Riders fly high at second annual Whip Off competition (with video)
STEAMBOAT SPRINGS — At the second annual Whip Off at Steamboat Bike Park, judges Brooke Packard and Grace Trolinger graded each competitor on a few criteria: amplitude, style, degree of whip past 90 degrees and the return of the bike to a straight position. Each category is scored 0 to 5 and then combined for a total.
Packard, 43, and Trolinger, 29, met through Gravity Girls, a local downhill clinic, three years ago. Neither had ever judged a competition before, but tried to do so fairly amongst friends and strangers on Friday, Aug. 9.
About 20 riders showed up, with just the judges representing female bikers.
“It was the hardest thing because we know most of them, which is hard,” Packard said.
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“Judging consistently is what we tried to do,” Trolinger added. “There’s a lot of people we know and a lot of people we didn’t know.”
Trolinger admitted that keeping track of which rider was which was also a challenge, but the announcer described bike, helmet and shirt colors to keep names straight.
Nick Kornegay, Forrest Christian, Ryan Saladin, Bucky Stardust and Zach Dunn were the five riders who earned the top scores, making up the top five.
The group traveled up the hill twice more, looking to turn out their best whip yet. With a small crowd of onlookers gathered at the jump, they took off down Buckin’ Bronc one by one, gathering as much speed as possible before whipping their back wheel sideways in front of the judges.
“Just being confident,” Kornegay said of his tactic. “If you’re scared you’re gonna mess up pretty good. You just got to be confident and practice.”
Kornegay, 24, finished third in the 2018 Whip Off, but walked away with a first-place prize package on Friday.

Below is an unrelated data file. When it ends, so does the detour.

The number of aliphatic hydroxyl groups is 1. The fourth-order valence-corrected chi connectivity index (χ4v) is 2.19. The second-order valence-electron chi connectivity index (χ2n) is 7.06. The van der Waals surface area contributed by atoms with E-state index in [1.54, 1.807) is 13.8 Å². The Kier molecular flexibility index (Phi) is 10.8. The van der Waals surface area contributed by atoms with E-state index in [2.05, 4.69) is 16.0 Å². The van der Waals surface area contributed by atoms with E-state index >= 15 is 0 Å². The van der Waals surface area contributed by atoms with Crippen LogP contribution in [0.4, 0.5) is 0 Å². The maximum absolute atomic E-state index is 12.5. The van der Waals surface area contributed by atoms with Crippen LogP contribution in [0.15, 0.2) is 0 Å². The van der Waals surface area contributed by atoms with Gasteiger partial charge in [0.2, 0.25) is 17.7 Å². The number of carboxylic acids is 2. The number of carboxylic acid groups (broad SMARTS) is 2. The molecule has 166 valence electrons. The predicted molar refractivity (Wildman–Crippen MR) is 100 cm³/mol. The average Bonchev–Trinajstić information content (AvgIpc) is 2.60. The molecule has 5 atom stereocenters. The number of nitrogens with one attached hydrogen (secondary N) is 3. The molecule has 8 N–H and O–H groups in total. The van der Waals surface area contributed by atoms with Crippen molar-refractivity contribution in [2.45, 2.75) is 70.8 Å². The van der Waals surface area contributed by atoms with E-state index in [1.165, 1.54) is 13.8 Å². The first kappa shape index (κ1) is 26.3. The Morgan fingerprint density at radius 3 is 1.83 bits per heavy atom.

Stardust, 30, and Saladin, 26, tied for second. Meanwhile, Christian, 17, topped the junior class, which featured riders ages 14 to 17. Dunn, 23, walked away with the best wipeout.
During his last run in the jam session ahead of the finals, Dunn couldn’t quite get his bike back under him, drawing gasps from spectators as he slammed into the dirt track. The gasps morphed into cheers when he quickly stood up, hands raised high in the air.
“The jump is pretty big,” Bike Park Manager Trevyn Newpher said. “Going from the takeoff all the way down that landing, you’re going close to 40 feet. To really do that jump and do it well and take it to its full potential, it takes a lot of skill. To throw a whip and maneuver in the air while you’re traveling that fast and flying that far, it takes a lot of skill as well.”
Dunn’s crash was the only one of the evening, but Saladin sported a bit of a limp on his way up to the podium.
Newpher began managing the Bike Park about five years ago and created the Whip Off last year.
“The Whip Off is something you do see in the industry now,” Newpher said. “It’s a style and maneuver in riding that’s highly praised in some ways. The ability to do a good whip is very stylish and a lot of riders try to throw that one in the bag.”
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